Below is a typical diagram of a broadband connection to the Internet
In the example above all 4 machines would appear to the Internet to be coming from the same IP address. That address would be the ISP assigned IP address (shown in blue). So even though all 4 machines have what is referred to as internal (LAN) ip addresses, they appear to the outside world as one address. This is achieved using a technique known as NAT, which most home routers use.
Now what happens if you want someone on the Internet to be able to talk to one of those 4 machines? Well this is were port forwarding comes in. Let's suppose you are running a webserver on the server above. On any of the workstations above http://192.168.1.20 would result in the website being displayed. You cannot however just give that address to your friends, as the IP address 192.168.1.20 is your LAN address (which is not known to the Internet). The only address that belongs to you and that is known to the Internet is your ISP assigned IP address (shown in blue). To find out your current external IP address visit http://www.whatismyip.com/.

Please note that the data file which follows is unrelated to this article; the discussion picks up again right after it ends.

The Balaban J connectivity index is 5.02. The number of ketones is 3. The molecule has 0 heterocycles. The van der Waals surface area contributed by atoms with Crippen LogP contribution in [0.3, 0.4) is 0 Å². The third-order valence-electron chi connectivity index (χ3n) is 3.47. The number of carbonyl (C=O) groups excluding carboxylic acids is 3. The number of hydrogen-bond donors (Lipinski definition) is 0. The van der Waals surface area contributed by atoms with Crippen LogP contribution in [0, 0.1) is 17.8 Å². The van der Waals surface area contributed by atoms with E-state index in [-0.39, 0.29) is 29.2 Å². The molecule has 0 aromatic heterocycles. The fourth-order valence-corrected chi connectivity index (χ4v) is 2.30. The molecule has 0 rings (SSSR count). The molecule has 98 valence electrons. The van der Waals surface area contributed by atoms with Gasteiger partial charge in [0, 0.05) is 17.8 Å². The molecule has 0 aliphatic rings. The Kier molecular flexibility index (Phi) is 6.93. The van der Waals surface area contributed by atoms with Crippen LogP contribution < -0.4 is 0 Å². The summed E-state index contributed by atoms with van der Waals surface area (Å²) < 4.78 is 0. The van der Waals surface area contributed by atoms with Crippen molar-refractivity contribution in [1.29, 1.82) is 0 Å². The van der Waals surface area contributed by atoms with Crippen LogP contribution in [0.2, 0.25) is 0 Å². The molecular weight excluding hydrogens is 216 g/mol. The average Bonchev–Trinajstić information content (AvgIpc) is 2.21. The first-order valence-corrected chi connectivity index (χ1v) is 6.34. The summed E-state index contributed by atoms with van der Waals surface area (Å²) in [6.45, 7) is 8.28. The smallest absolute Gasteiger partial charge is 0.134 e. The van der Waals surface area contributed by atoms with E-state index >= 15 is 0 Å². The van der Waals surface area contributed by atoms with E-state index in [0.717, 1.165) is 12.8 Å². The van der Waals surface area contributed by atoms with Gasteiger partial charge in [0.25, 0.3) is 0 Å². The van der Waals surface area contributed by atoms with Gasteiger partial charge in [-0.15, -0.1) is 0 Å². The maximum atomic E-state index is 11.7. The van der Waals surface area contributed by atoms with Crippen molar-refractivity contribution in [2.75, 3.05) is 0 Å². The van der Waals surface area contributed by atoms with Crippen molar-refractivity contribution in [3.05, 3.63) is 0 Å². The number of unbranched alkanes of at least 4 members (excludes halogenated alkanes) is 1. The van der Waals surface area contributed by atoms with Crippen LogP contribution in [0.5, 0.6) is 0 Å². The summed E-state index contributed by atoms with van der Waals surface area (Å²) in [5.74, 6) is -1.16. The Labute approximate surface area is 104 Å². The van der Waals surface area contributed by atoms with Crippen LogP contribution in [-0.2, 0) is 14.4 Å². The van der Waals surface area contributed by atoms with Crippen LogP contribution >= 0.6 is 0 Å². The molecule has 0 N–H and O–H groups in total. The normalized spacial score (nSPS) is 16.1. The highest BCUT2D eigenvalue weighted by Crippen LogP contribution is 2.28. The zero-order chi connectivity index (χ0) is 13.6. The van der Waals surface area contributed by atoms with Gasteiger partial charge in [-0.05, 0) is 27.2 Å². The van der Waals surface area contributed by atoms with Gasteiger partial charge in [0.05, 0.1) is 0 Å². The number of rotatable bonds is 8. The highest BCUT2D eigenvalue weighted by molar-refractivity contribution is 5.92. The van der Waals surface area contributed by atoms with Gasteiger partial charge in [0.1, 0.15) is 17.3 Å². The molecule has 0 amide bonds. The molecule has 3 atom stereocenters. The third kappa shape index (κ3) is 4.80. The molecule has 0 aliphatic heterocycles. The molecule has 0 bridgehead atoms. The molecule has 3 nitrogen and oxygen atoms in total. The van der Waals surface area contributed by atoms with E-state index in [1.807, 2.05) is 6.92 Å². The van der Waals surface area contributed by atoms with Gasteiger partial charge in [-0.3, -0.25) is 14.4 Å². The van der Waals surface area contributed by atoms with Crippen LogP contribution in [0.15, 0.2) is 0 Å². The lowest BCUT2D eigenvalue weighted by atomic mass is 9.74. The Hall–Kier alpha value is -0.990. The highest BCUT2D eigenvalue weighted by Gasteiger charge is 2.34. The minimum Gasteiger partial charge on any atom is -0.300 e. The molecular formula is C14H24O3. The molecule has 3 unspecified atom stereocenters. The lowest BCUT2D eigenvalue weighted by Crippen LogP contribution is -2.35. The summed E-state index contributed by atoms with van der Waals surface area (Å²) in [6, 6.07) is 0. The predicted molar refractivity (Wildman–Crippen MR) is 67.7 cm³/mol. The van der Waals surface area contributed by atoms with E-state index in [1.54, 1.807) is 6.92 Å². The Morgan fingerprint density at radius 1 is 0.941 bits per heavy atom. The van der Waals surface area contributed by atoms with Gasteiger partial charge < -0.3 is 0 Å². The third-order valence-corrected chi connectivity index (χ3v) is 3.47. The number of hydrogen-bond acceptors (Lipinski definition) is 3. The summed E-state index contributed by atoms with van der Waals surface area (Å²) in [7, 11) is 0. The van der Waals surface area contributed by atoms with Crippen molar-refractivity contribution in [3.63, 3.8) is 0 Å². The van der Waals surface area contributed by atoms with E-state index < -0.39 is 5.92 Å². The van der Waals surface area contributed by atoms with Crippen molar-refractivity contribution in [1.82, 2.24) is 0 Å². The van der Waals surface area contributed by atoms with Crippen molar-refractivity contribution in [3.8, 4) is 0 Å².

As you may already know web servers (by default) run on port 80. So the solution is to forward port 80 on your router to 192.168.1.20. Now when someone on the Internet enters the URL http://xxx.xxx.xxx.xxx they will see the website on 192.168.1.20
So for BDLCAM you will want to forward two ports, the one you used for BDLCAM and the one you used for the video stream.
Below is an example of the port forwarding page of a Linksys router with two examples (which happen to be for PCAnywhere). In the examples below request to the WAN address on either 5631 or 5632 will be forwarded to 192.168.1.5 and request to 5633 or 5634 will be forwarded to 192.168.1.19